J: It was all of the Fleetwood Mac albums. Tusk was a huge influence, Tango in the Night was a huge influence - it took me a while to come around to that album. I always loved the big songs like "Little Lies", but it took me a while to see how much of an amazing album it actually is, in its own 'extreme 80s' way.
Fleetwood Mac - "Little Lies"
M: When did you and Patti get married? What's it like touring and working with your wife?
J: It happened literally a year ago, on the 22nd of September. It can be really, really good, and it has a lot of benefits, but it also has some drawbacks like when we're on the road. We have this six-week tour coming up and we probably won't have a single moment of alone time together because we're sharing hotel rooms and sharing a queen bed in a double queen room with the tour manager. That can be challenging, but we also never have any time apart. We're together so much, and I think what's important in a relationship is the negative space as well as the time you're together. We've been together for 11 years so we've been through a lot of shit. We have a really good working relationship, but also we've been through enough down times or challenging periods in our relationship that we can see past it because we know it gets better or things will improve. I would much rather have it that way than not see each other for six months.
M: What are a few of your guilty pleasure albums?
J: It's funny, I've sort of stopped feeling guilty about liking certain things. But, I think a guilty pleasure of mine would be something in the alt-rock sound. I went through this period where I was really into the band Live and their early albums.
M: We've discussed pop music at great length, but how would you describe the perfect pop song?
J: I think the songs that really stick with me are those that somehow exist in an area of conflict between joy and sadness, or anger and joy. It's something that isn't purely sad or happy. That's why I love Fleetwood Mac so much. Every song that they've made has that tension in it, and that tension is very important when making a song memorable.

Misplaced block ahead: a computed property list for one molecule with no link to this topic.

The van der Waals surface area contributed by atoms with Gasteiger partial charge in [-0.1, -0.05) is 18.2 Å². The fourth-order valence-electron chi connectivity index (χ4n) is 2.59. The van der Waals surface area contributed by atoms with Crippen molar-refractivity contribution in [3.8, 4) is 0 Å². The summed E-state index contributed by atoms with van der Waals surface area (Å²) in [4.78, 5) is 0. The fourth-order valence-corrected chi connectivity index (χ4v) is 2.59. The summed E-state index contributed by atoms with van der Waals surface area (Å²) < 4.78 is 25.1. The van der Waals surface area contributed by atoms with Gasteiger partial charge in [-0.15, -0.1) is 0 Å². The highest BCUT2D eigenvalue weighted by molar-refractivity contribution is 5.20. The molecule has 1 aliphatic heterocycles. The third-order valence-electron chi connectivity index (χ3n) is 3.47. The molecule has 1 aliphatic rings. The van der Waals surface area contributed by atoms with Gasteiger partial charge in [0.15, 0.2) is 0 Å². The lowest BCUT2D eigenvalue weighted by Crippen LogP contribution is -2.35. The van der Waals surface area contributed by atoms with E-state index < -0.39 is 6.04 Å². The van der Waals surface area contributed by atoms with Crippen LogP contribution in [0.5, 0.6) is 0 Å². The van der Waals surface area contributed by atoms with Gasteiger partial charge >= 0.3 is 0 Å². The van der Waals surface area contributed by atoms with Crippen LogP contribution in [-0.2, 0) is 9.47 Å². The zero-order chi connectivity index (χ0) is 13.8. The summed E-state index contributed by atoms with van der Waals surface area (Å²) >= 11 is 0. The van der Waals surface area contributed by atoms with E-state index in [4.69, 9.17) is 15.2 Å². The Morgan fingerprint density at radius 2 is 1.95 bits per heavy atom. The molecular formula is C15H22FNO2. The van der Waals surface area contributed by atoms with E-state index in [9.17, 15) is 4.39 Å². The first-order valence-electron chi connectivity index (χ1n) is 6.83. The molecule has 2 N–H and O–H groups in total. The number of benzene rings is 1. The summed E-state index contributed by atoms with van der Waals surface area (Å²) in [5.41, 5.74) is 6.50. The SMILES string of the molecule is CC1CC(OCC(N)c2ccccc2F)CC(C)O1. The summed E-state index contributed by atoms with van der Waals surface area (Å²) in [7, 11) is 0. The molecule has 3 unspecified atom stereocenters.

M: What are some of your favorite albums released this year?
J: The CHVRCHES album is pretty unbelievable...just the first six tracks are like, "BOOM! So good!" [Laughs.] The John Wizards album is definitely up there because of its originality. It's a little insane but very original.
M: Tell us about the "Elevate" music video. Why did you choose to shoot around your neighborhood?
J: The timing was too perfect not to do it. We are actually being evicted from our studio and we have to be out by the end of November. It's a very special place and one of the last like it in Williamsburg. We saw it as the end of an era; that's where the Haerts album was made; that's where my album was made; where Diane [Birch] and Bruno Mars albums were made. So many things happened there and I've been there for four years now. We thought it would be cool to celebrate that moment and "Elevate" is such a celebratory song. It had to be made. All of our videos up until now have been dreamy and weird, and it felt good to go 180-degrees and do something completely different, but while still being very us and not trying to be pretentious in any way.
St. Lucia - "Elevate"
M: When we saw you at Hype Hotel, I recall being hypnotized by "September". Are there any other songs on the album that have that same slow-build into brilliance quality?
J: There's an element of that in "Elevate", even though it's instantly a pop song in the beginning and then something quite different in the end. The end of the album, from "We Got It Wrong" to "When The Night", is a bit darker and a little slower to develop. And that's what I wanted to have in St. Lucia: instantly gratifying pop songs that just take you somewhere that you don't expect, and what they give you is even better than what you imagined. I don't know if my songs have that effect because I wrote them, but I'd like to think they do.
Watch St. Lucia's performance of "September" at Hype Hotel:
M: And my final question may be a bit random. With such bizarre collaborations happening in music like Phoenix and R Kelly, who do you secretly wish to work with?
J: There's a few, but maybe a weird one would be Grace Jones. She is amazing...just her whole mystique. It would be really interesting to tap into that. It would also be interesting to produce an album or a track for an artist who hasn't made an album in many years, and who's maybe trying to tap into what they used to do. I'd love to produce something for them that resembles their old stuff that could reignite their fire.
When The Night is out now via Neon Gold/Columbia. Get your copy here.